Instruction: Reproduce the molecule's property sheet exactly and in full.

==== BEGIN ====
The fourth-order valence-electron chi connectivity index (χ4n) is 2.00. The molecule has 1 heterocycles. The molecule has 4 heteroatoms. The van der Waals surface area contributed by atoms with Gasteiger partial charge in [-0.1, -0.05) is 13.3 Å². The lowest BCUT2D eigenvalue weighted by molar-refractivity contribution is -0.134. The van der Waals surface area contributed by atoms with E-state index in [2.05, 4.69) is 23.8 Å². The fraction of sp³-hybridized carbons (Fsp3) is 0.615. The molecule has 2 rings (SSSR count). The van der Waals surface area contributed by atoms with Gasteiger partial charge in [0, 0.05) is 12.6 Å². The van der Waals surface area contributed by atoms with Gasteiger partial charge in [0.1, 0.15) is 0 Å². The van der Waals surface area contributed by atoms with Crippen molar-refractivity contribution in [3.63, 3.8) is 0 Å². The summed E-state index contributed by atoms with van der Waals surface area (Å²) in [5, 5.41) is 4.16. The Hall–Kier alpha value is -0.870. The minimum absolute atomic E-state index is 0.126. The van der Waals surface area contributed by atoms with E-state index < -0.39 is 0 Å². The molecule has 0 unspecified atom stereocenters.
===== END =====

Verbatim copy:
The fourth-order valence-electron chi connectivity index (χ4n) is 2.00. The molecule has 1 heterocycles. The molecule has 4 heteroatoms. The van der Waals surface area contributed by atoms with Gasteiger partial charge in [-0.1, -0.05) is 13.3 Å². The lowest BCUT2D eigenvalue weighted by molar-refractivity contribution is -0.134. The van der Waals surface area contributed by atoms with E-state index in [2.05, 4.69) is 23.8 Å². The fraction of sp³-hybridized carbons (Fsp3) is 0.615. The molecule has 2 rings (SSSR count). The van der Waals surface area contributed by atoms with Gasteiger partial charge in [0, 0.05) is 12.6 Å². The van der Waals surface area contributed by atoms with Gasteiger partial charge in [0.1, 0.15) is 0 Å². The van der Waals surface area contributed by atoms with Crippen molar-refractivity contribution in [3.63, 3.8) is 0 Å². The summed E-state index contributed by atoms with van der Waals surface area (Å²) in [5, 5.41) is 4.16. The Hall–Kier alpha value is -0.870. The minimum absolute atomic E-state index is 0.126. The van der Waals surface area contributed by atoms with E-state index < -0.39 is 0 Å². The molecule has 0 unspecified atom stereocenters.